It’s the holiday season and things are feeling less magical this year. Things don’t feel the same. How could they? After loss, the absence of traditions becomes apparent. Maybe it’s the sadness that overcomes you as you bake the pumpkin pie, something you always did with your child. Maybe it’s the silence that fills the room as you look at your partner and wonder if you should hang their stocking or not. If there is one thing, we know to be true about grief is that it is always with you, always a part of you, growing deeper at times… like the holidays.
Here’s what’s real: I’m not going to sugar coat it for a moment – Life after the loss of a child is … excruciating. It feels nearly impossible. However, it is survivable. It is possible to love and honor your darling one, while moving forward.
Here are a few tips for navigating the holidays:
Holidays come with expectations and traditions. Maybe your family has always opened presents at Grandma’s house on Christmas morning. After loss… things change. It may or may not feel right to continue the tradition. It’s okay if you and your partner aren’t even sure right now if you can participate in some traditions.. You are allowed to sit in the unknown or even change your mind. It is common not to know what you need 5 days or even 5 minutes from now. Grief works that way sometimes.
Here’s what that setting that boundary could look like:
“Hey Mom, I know we have always opened presents at your house on Christmas morning. This year it feels too painful for Sara and me to attend. I imagine you are disappointed and that’s okay.”
Integration of Traditions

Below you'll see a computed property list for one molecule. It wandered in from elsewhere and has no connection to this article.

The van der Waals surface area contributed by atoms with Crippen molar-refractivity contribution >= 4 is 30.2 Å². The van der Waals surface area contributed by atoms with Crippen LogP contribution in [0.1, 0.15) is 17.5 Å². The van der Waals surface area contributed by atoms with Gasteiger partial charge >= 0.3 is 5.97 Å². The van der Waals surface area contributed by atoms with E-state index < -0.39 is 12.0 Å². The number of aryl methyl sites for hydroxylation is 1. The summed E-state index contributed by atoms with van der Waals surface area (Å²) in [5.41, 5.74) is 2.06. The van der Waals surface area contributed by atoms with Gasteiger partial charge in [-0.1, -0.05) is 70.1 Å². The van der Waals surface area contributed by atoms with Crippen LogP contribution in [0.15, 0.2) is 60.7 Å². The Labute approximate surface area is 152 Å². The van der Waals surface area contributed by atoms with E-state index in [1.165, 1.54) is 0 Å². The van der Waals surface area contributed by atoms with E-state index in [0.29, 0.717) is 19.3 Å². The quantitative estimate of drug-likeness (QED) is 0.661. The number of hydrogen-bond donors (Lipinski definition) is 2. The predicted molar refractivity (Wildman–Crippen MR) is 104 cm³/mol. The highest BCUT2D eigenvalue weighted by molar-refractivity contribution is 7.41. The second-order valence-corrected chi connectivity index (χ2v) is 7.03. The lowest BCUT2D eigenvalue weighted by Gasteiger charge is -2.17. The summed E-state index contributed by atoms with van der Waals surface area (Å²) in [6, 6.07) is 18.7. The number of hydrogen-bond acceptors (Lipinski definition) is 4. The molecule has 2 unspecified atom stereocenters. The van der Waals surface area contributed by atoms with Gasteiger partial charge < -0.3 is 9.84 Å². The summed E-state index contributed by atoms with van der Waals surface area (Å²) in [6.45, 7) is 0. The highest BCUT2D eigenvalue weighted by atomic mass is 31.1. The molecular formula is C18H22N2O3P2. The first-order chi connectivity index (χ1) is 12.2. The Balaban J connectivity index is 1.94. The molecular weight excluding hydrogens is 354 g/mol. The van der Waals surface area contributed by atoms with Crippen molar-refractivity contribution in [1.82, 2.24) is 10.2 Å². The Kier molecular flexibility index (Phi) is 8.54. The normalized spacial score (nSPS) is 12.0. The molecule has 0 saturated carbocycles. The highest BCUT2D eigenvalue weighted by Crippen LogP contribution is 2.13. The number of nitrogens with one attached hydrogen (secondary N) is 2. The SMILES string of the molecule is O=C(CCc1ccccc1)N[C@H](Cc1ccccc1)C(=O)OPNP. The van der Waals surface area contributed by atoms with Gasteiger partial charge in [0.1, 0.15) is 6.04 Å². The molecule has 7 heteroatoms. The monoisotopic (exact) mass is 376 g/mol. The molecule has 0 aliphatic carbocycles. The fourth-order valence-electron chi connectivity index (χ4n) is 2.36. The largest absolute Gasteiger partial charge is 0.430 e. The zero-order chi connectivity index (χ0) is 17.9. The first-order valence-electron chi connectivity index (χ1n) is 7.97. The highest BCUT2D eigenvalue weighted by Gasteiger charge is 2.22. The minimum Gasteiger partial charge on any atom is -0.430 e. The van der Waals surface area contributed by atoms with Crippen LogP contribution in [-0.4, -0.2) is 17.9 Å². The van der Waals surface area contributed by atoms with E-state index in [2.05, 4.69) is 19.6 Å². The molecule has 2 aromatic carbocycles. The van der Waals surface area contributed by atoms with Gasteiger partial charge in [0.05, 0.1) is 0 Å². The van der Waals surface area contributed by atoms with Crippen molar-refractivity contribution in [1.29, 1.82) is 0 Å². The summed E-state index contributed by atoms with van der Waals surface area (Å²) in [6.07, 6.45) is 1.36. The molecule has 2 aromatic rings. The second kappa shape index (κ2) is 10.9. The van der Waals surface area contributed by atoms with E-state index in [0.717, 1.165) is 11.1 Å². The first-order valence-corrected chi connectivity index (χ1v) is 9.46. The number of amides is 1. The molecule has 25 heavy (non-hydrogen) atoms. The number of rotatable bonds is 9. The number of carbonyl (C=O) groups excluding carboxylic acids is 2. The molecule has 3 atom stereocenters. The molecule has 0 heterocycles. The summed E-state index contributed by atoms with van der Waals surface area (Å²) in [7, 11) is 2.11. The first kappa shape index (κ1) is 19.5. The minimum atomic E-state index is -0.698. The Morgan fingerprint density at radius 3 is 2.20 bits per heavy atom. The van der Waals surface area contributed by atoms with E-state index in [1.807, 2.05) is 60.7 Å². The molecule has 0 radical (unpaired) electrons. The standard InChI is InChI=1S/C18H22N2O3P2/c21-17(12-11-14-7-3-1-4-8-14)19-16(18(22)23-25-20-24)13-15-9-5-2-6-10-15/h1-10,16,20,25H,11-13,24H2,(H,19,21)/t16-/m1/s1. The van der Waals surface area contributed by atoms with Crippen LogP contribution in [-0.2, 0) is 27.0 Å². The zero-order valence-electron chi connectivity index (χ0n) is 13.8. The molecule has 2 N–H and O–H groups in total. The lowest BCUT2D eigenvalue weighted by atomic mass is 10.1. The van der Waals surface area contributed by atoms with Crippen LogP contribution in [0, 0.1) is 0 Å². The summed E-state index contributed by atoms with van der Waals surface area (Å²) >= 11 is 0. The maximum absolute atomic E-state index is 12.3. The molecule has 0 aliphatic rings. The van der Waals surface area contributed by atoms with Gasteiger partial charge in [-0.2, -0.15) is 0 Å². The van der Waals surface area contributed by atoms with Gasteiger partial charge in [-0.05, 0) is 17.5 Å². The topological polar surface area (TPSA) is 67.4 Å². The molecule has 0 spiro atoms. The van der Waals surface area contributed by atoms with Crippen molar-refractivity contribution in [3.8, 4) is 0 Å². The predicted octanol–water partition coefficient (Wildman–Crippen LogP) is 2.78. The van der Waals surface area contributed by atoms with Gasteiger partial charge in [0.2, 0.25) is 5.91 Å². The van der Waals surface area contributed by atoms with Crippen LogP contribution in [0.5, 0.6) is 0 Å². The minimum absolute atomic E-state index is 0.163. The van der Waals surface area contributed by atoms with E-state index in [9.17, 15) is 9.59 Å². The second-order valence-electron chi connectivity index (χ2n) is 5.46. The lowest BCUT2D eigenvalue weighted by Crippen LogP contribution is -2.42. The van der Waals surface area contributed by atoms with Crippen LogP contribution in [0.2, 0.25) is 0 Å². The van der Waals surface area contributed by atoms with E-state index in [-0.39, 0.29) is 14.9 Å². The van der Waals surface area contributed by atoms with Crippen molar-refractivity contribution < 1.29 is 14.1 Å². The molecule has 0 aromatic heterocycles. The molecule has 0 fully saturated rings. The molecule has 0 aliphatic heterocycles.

You and your partner may decide that you can best honor your child and the rest of your family by integrating your traditions. Although it may not be the same, your child can absolutely be included in the family fun! This may look like going to the ice-skating rink because it was your child’s favorite holiday activity. If you have other children, odds are they are missing their sibling too. It may be helpful to get them involved. Maybe you pick out toys that your child loved, as a family, and donate them to another child in need.
Maybe it is just too painful to carry on with the same traditions. That’s okay, that is allowed. For some couples who have experienced loss, it can feel more authentic, more freeing to move forward with new traditions. Thanksgiving filled with pie and turkey? No thanks, I’ll take a movie day filled with buttery popcorn instead. The point being: whatever feels right to you and your partner is right.
Holiday season will never be the same. Heck, it can’t be! The common saying holds true, “We don’t move on from grief, we move forward with grief.” The same can be true with love. We don’t move on from love, we move forward with love. The love you carry for your child shines brighter than any holiday light. The best way to honor your child is to do what is best for you, your partner, and your family. Your child is with you and a part of you, whether you choose to integrate your traditions this holiday season or forgo them all together.
Do what is right for you and your family.
Written By Gracie Epping, LPC Associate